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Articles

What to Look for in a Commercial Building
Nan Harvey, A.I.A.
published March, 2000, Howard County Business Monthly

The economy is great, your business is booming, rates are good and you're ready to finally buy a building and move your business in! Before you do though you should consider not just what the building looks like today but what kind of shape it's going to be in a couple of years from now and the kinds of maintenance work that's going to be required to keep it looking good.

Some buildings, like people, age better than others. A building may look great immediately after the construction is complete but start looking shabby right after the warranty period is up. Another building may look great but dated and still another may provide years of service with little required maintenance.

What makes the difference Of course, more durable materials often come with a higher initial price tag but not always. After looking at hundreds of different commercial buildings with varying levels of care, we have found that there are some materials that just do not age well and probably should be avoided if possible no matter what the initial cost. By no means an exhaustive list, the following things should be considered when you're looking to purchase a commercial building:

  • Treated timber retaining walls, stair treads, and deck supports don't last, especially if they are in direct contact with the earth. Better choices include brick, block masonry, stone or precast concrete.
  • Exterior insulation and finish system (EIFS; a brand name for the material is "Dryvit") can be easily damaged adjacent to parking or loading areas and should be protected with bollards or a more durable building material. Even aluminum or vinyl siding can be easily damaged and should be placed with care in these areas.
  • Aluminum downspouts should also be protected when vehicles can damage them. Downspouts should always have a hard surface to wash onto directing rainfall away from the building and preferably away from pedestrian walkways that can freeze during cold spells.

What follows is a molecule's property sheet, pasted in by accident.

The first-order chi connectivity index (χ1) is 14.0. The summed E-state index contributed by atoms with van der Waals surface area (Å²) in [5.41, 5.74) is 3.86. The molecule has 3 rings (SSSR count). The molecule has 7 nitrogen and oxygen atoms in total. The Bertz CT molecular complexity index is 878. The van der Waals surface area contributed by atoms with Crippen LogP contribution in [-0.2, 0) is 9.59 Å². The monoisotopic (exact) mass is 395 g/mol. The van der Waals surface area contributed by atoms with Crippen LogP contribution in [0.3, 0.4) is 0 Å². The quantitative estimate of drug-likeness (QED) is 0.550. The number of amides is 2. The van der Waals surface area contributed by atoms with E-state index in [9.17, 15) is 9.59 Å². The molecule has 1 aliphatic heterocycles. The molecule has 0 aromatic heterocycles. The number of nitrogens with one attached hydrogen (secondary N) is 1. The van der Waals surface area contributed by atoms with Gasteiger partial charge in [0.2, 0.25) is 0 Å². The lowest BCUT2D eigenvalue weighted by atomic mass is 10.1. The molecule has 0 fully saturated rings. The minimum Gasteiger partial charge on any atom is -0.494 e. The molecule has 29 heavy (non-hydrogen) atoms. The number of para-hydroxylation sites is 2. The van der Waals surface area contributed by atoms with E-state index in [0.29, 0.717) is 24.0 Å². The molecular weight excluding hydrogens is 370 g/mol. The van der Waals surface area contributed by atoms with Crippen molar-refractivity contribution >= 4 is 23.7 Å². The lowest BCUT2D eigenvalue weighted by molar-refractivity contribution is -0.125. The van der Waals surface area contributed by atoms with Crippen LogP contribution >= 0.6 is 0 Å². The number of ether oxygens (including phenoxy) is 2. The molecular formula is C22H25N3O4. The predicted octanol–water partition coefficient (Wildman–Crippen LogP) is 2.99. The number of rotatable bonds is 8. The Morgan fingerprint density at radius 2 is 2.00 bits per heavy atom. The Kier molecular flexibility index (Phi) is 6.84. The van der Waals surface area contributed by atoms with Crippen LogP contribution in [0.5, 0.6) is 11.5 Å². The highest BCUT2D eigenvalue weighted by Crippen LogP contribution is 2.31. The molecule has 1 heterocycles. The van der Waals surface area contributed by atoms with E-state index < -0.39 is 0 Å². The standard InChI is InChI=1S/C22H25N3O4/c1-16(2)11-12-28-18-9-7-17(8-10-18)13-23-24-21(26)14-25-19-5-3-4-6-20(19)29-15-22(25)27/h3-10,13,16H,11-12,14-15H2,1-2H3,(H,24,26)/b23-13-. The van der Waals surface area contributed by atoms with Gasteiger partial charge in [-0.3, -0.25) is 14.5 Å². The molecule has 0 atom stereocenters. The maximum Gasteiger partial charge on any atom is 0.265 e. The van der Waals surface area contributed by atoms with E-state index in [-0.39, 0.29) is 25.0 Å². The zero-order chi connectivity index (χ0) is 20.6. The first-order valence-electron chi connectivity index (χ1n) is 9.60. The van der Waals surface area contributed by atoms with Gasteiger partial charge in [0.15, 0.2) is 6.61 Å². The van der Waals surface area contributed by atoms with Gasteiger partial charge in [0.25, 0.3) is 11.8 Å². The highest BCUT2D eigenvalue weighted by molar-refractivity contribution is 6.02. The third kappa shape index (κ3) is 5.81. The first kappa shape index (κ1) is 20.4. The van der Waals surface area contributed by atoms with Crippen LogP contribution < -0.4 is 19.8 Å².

• Gypsum board soffits at exterior overhangs, porches or open covered areas are subject to deterioration and moisture damage. Prefinished metal or exterior grade plywood soffit materials are more durable choices.
  • Mechanical equipment should be placed to allow clear access and ventilation around it but be protected from parking or loading vehicles. If equipment is placed on the rooftop (generally a good solution), access by repair personnel should be via a secured hatch and roof protection should be provided along the most direct route of travel.
  • Incandescent light fixtures with glass globes should be protected if they are placed close to pedestrian walkways in areas where there is a possibility of vandalism. Better choices include metal halide or high pressure sodium light fixtures that are directed to cover the desired areas and not flood adjacent residential areas, if any.

If you've found a building and fallen in love or the location just can't be beat but it has some of the undesirable materials listed, don't despair. Work with your broker or agent and the building owner. Find an architect or contractor who can work up replacement or repair costs and try to negotiate corrections before you purchase the property. Always try to find out what the maintenance costs have typically been during the life of the building and what materials and equipment have been replaced. Work up a worst-case-scenario budget for at least the first five years (your bank may want maintenance costs figured for the term of the loan) and make sure you can cover these things. After all this, buy it, move in and enjoy your new independence!

Nan Harvey attended Agnes Scott College in Decatur, GA (BA in Art), and graduate school at Va. Tech. in architecture. She moved to Washington, DC then Baltimore, where she renovated a rowhouse and then an old farmhouse while working for various architectural firms in Baltimore.

Nan started Building Consultants, Inc. construction monitoring and condition survey services in April 1990, and added environmental services in 2000. As a dedicated volunteer for Habitat for Humanity International, Nan has built houses for deserving families in Nepal and Brazil.

She can be reached at BCI at (410) 715-2277 or nan@eConstructionServices.com. BCI provides expert project review for real estate transactions.

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